Paleo Recipes - Roast Pork Loin

Happy New Year: Tradition, Legumes and Roast Pork Loin

Happy New year…. It’s still January, and even the first half. I feel OK still saying this. Happy New Year!!!

Every year on New Years day growing up we would have a big family dinner. Similar to Christmas, usually around 2 in the afternoon. It would always, ALWAYS, include pork and black eyed peas. I never really knew the history behind it, I just knew it was for “good luck” in the New Year. I have since come to learn that two other traditional components of such a New Year’s feast would be corn bread and collard greens. All of the dishes are eaten together to guarantee a Prosperous New Year. Here is the significance of each dish:

Black Eyed Peas symbolize coins.

Greens represent money.

Cornbread signifies wealth as its the color of gold.

Pork signifies rooting down and moving forward.

There are a few other “lucky foods” one can eat listed here as well.

The big feast no longer occurs, family is too spread out. I do however still cook the same food and share it with myimmediate family. So…. what’s a paleo girl to do… Pass on her black eyed peas come New Year and miss out on prosperity. So far I haven’t been willing to risk it. I make sure I get peas that have been well prepared, I eat a reasonable amount and load up on pork and greens. As for the corn bread, I skipped it this year…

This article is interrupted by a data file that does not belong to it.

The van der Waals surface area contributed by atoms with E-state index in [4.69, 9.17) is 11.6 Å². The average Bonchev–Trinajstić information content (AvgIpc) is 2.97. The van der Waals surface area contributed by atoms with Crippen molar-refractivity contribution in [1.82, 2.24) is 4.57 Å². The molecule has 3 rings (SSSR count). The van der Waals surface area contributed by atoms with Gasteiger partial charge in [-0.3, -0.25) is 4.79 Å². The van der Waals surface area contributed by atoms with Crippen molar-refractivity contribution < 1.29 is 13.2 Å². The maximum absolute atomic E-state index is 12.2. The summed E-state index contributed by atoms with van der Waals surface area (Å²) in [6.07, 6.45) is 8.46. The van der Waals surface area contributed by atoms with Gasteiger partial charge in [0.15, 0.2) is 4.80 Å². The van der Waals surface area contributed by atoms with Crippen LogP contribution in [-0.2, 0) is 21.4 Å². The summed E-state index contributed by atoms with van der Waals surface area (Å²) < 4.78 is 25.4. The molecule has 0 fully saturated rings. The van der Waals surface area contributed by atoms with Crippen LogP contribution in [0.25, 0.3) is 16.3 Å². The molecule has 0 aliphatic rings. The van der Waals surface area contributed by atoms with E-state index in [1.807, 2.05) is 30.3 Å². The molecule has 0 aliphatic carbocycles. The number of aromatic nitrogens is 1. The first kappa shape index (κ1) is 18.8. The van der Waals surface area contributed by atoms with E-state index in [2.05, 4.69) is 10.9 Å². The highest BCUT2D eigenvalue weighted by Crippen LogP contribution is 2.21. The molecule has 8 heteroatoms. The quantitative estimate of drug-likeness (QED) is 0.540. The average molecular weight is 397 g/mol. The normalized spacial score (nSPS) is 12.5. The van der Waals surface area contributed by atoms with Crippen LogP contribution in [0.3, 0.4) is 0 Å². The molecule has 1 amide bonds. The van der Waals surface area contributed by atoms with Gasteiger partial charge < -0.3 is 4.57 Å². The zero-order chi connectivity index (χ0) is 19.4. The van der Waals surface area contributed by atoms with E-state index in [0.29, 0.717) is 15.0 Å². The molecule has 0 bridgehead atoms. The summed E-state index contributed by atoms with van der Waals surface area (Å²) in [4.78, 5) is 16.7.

Interested in reading up on beans and legumes in general and how they relate to the paleo diet? Read on. My conclusion is that as long as they are soaked and prepared properly, and you are aware of their high carbohydrate content(sorry, they really are not a protein…) all is well. I’ve been craving some lentils for a long time… One of these days I’m going to soak a big batch and make the recipe from the Moosewood cookbook.

Read up on soaking your beans and why if prepared correctly they really are ok:

Interested in how I roast my pork loins? Simply… Please note, I am not recreating the wheel here. This is not a “recipe”. Just a quick list on how I cook this meat…

Simple Roast Pork Loin

  • Place pork loins on counter to bring to room temperature
  • Heavily Salt and Pepper
  • Preheat oven to 400 degrees
  • Roast with a meat thermometer to 160 degrees
  • Pull from oven and allow to rest for 20+ minutes

As for my black eyed peas, I usually melt some bacon fat, sautee an onion then toss the legumes in for a few minutes. They have already been steamed so it’s pretty staright forward.


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